KATHMANDU, Oct 10: Nepali Adolescents and Youth Survey carried out by the Population Division of Nepal Government, Ministry of Health and Education in 2010/11 cites that nearly one in every five adolescents (18%) reported of having used liquor, followed by use of cigarettes/tobacco (13%), and major drugs (6%).
Adolescence, referred to the age group from 10 to 19 years of age, is the phase of transition from dependence to independence. During this time, it paves way for physical, mental, psychological and emotional changes.
The period of adolescence is that of curiosity and exploration and to do that within the norms and values of the society creates conflicts in the minds of young people.
Seventeen-year-old Bikalpa Kattel shares, “My major problem is lack of concentration in studies. My mind deviates to other things like internet and sex.” Apart from that, Kattel says peer pressure and eagerness to establish relationships with girls are other major distractions.
Rashmila Shakya, National Coordinator of Girl Power for Child Workers in Nepal (CWIN) highlights the problems in her way thus:“The communication gap between parents and adolescents gives way to depression in many cases. The conflict between what the family and society expects and the adolescent’s influence invites mental and emotional problems. The diagnosis of mental problems especially catering to adolescents should be facilitated.”
Pravin Bhushal, 15, of Butwal, says he is sensitive and extra emotional about even petty things.
“When I started sharing these problems with my friends and brothers, I found out that they, too, are going through the same problems,” he says. “The constant advice that you get from elders, especially from parents and teachers, is annoying. Opening up to anyone is very difficult in this age.
“I go check websites about my problems. Sometimes you get to discuss these things with teachers as well,” says he, who himself is in his adolescence period.
Associate Professor of Psychology at Tribhuvan University, Ganga Pathak, says, “Adolescents can’t deal with their problems themselves. They need guidance and supervision from someone, say, a role model in whom they can confide their problems, or they can read inspirational books for tips to analyze their own problems and maintain self-control,” she adds.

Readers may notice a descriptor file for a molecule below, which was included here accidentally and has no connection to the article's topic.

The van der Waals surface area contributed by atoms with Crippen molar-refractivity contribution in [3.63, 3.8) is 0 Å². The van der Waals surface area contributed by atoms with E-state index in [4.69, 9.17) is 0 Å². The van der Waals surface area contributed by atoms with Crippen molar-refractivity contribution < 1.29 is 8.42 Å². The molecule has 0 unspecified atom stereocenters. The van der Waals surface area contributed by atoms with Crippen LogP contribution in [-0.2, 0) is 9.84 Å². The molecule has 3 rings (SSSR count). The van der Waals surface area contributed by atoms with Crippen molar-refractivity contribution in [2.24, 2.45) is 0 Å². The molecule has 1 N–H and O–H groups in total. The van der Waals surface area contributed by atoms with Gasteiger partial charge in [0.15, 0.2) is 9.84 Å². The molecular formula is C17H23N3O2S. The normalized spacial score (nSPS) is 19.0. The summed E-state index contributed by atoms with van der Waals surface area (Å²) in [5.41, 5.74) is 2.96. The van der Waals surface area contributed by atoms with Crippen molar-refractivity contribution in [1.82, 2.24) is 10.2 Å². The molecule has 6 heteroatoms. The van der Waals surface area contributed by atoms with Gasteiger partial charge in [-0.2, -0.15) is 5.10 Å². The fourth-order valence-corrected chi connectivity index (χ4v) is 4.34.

According to the October 2006 data of Informal Sector Service Centre on Human Consequences of Nepal’s Armed Conflict, 13,270 people were killed and 1,147 disappeared during the 10-year period of the disturbances. Many adolescents lost their parents and were forced to lead their families. This led to heavy economic crises and a huge burden on the young shoulders.
Four out of 10 children (41.7%) work in Nepal and six out of 10 child laborers are girls. Out of 1.7 million children engaged in economic activity, 127,000 are involved in hazardous works, such as bonded child laborers, domestic workers, child porters and rag pickers.
Due to poverty, families in rural areas expect economic support from adolescents. This is why many young people opt for foreign labor migration.
“Children as young as 12 years go abroad, especially to India and the Gulf countries, with forged birth certificates and citizenships,” says CWIN’s Rashmila Shakya.
In the picture, a woman lives in a hut while she goes through her regular menstrual cycle. This practice, called the ‘Chaupadi Pratha’, can still be seen in many rural parts of Nepal. During the monthly cycle, women are considered untouchables and are separated from their family and friends and forcaed to live alone in a hut.
Nepal is the third country in South Asia with maximum cases of child marriage: 34% of total marriages in Nepal correspond to girls below 16 years and 7% of child marriages take place with children below 10 years while 38% of these adolescents are already parents by the time they are 18 or 19 which results in health issues like uterus problems, rise in child and maternal morbidity rate.
“Dropout rates are also higher in rural areas, especially because of early marriage and load of household chores. Lack of proper sanitation in schools has led to girls dropping out as soon as they hit menstruation,” says Mamata Bisht, Woman Development Officer at the Department of Women and Children at the Ministry of Women and Child Development.
Adolescents who are unaware of the physical and mental changes they go through find it difficult to cope with them. Thus, schools should focus on informative curriculum in early grades so adolescents know what changes they will be going through and how they can deal with them. What could be the remedy to the problems of adolescents?
Being a visually impaired adolescent, I can tell that we have a lot of problems compared to other groups. For example, when women start menstruating, visually impaired adolescents will not know what’s happening because they can’t see. And also it’s because of the belief that “girls are untouchables” during the menstruation period. In such cases, it becomes even more difficult for visually impaired young girls. It is also thought that visually impaired and physically challenged people can’t do anything. But that’s not true. The only remedy to this is change in people’s mentality.
Jaya Ram Lamichanne, 17, Kaski
The biggest problem in Makwanpur, especially in the rural areas where women are illiterate, is when traffickers show them money, they are lured to it because of poverty. Hence, most of them land up in the cities in Nepal and India. Another big problem in Makwanpur is child and bonded labor. Our seniors in the village say that child labor is a crime and that it shouldn’t be practiced. But they themselves have young ones working in their houses. I also think that the remedy to this can only be sought when people change their mindset and that people are made aware about trafficking and its consequences.
Binita Paudel, 18, Makwanpur